“It was a challenge in a different way because I had to figure out how to make it work and make it work to my satisfaction,” she said. “And that’s one of those times I’ve had this artist mentality of being very particular about how something looks at the end.”

Unger actually sees herself more as a craftswoman than an artist with many different creative outlets besides bookbinding. She embraces the freedom of expression that is allowed with her designs, often inspired by materials she has worked on during her career. She has worked at the library for 22 years, managing the day-to-day operations of the library’s book digitization lab.

“If you’re a restaurateur you have all of these rules to follow, and I just didn’t want to do that (with artist books),” she said. “I wanted to do my own thing at my own pace and in my own way.”

With each book, she likes to include elements that would make it difficult to digitize by her digital conversion unit or online representation, preferring rather that the creation be experienced first-hand. This includes textures, pop-ups, moving parts, and 3D objects.

When she first wanted to try her hand at making books, she approached a conservator at the time who taught Unger his methods of sewing and bookmaking. The curator, who retired a few years ago, had come from Germany to the United States and had given Unger some advice.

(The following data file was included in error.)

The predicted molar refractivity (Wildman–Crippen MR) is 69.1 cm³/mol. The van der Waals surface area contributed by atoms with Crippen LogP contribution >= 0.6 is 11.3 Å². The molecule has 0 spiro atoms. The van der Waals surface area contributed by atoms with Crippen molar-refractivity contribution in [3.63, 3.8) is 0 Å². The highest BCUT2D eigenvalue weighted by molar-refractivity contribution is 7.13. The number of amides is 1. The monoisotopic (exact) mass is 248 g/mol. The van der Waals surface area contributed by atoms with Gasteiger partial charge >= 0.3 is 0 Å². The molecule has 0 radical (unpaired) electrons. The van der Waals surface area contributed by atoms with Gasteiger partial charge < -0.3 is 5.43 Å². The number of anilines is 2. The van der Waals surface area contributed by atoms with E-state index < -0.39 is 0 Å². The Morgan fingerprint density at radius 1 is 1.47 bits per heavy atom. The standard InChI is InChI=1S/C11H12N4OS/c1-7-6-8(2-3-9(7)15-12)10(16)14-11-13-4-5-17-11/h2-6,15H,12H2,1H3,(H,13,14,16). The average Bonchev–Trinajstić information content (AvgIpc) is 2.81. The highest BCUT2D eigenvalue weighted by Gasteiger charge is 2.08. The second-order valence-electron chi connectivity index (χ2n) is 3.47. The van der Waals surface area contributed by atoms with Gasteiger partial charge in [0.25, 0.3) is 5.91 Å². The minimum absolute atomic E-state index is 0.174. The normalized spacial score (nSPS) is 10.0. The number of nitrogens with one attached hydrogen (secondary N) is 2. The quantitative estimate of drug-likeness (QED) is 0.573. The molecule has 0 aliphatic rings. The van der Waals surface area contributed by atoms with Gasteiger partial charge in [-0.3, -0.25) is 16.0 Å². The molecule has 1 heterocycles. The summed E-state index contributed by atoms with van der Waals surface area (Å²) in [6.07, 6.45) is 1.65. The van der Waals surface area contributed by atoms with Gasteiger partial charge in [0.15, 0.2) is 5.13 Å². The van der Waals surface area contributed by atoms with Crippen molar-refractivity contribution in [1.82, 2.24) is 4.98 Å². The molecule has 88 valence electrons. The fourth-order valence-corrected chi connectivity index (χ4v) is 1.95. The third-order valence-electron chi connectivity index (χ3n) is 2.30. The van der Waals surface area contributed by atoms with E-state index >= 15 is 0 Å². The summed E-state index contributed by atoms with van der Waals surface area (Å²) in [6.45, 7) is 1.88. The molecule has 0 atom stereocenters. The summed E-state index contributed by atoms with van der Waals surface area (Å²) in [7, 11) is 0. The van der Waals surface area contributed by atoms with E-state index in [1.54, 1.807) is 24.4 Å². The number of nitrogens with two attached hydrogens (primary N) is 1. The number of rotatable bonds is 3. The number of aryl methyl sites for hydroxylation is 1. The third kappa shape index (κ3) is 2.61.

“She told me when I started sewing things to make sure I took pictures of everything I did,” said Unger, who donates all the books she does. “She didn’t, so when she applied for a bookbinding job here in the US, she didn’t have any kind of portfolio to show the work she had done. On her next visit to Germany, she threw a party and invited everyone she had given books to and had them bring their books so that she could have their picture taken.

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Unger takes photos of her designs and has even started making duplicates of books, keeping one for herself and donating the other. One of them was a book she made after a trip she took to New Orleans with a friend. Inside, along with travel souvenirs from New Orleans, she used an empty Altoids box to replicate a small voodoo shrine.

She gave a retired restaurateur a book that contained a box that opens to reveal several miniature books, calling it Crazy Kit & Caboodle. Another retired restaurateur received Tom’s Treasure Chest, a treasure chest with little books inside that recognized their mutual love for pirates.

She plans to finish a book she started about five years ago after traveling to France, keeping this one to herself.

“Artist books can be anything from something very simple and can look like a traditional book to anything sculptural that looks nothing like a book but is still considered a book,” she declared. “It’s hard to explain the huge variety of things you can get from an artist’s book. “